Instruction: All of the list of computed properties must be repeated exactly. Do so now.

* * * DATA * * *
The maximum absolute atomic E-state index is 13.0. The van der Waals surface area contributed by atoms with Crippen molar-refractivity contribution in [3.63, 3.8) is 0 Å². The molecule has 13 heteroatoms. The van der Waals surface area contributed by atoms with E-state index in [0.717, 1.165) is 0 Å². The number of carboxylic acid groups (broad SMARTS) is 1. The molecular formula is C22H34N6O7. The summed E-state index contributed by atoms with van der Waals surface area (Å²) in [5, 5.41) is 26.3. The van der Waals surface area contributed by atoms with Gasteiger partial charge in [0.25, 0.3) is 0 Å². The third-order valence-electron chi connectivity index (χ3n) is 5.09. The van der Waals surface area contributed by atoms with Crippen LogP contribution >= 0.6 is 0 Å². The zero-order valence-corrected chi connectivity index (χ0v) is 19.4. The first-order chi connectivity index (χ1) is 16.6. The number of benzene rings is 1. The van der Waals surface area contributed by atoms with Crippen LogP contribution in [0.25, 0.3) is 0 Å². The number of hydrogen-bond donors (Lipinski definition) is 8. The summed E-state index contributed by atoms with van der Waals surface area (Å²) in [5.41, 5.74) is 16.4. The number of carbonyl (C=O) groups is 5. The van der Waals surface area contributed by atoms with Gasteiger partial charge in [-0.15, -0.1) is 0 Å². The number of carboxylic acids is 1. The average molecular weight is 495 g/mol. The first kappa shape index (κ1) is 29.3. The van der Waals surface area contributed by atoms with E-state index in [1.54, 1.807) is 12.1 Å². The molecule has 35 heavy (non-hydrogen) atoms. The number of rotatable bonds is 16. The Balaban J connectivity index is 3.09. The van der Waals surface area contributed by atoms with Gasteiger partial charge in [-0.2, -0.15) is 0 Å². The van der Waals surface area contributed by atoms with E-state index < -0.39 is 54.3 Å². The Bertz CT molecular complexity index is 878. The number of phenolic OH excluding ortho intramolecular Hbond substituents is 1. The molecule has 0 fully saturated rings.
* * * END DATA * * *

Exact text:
The maximum absolute atomic E-state index is 13.0. The van der Waals surface area contributed by atoms with Crippen molar-refractivity contribution in [3.63, 3.8) is 0 Å². The molecule has 13 heteroatoms. The van der Waals surface area contributed by atoms with E-state index in [0.717, 1.165) is 0 Å². The number of carboxylic acid groups (broad SMARTS) is 1. The molecular formula is C22H34N6O7. The summed E-state index contributed by atoms with van der Waals surface area (Å²) in [5, 5.41) is 26.3. The van der Waals surface area contributed by atoms with Gasteiger partial charge in [0.25, 0.3) is 0 Å². The third-order valence-electron chi connectivity index (χ3n) is 5.09. The van der Waals surface area contributed by atoms with Crippen LogP contribution >= 0.6 is 0 Å². The zero-order valence-corrected chi connectivity index (χ0v) is 19.4. The first-order chi connectivity index (χ1) is 16.6. The number of benzene rings is 1. The van der Waals surface area contributed by atoms with Crippen LogP contribution in [0.25, 0.3) is 0 Å². The number of hydrogen-bond donors (Lipinski definition) is 8. The summed E-state index contributed by atoms with van der Waals surface area (Å²) in [5.41, 5.74) is 16.4. The number of carbonyl (C=O) groups is 5. The van der Waals surface area contributed by atoms with Gasteiger partial charge in [-0.15, -0.1) is 0 Å². The number of carboxylic acids is 1. The average molecular weight is 495 g/mol. The first kappa shape index (κ1) is 29.3. The van der Waals surface area contributed by atoms with E-state index in [1.54, 1.807) is 12.1 Å². The molecule has 35 heavy (non-hydrogen) atoms. The number of rotatable bonds is 16. The Balaban J connectivity index is 3.09. The van der Waals surface area contributed by atoms with Gasteiger partial charge in [-0.2, -0.15) is 0 Å². The van der Waals surface area contributed by atoms with E-state index < -0.39 is 54.3 Å². The Bertz CT molecular complexity index is 878. The number of phenolic OH excluding ortho intramolecular Hbond substituents is 1. The molecule has 0 fully saturated rings.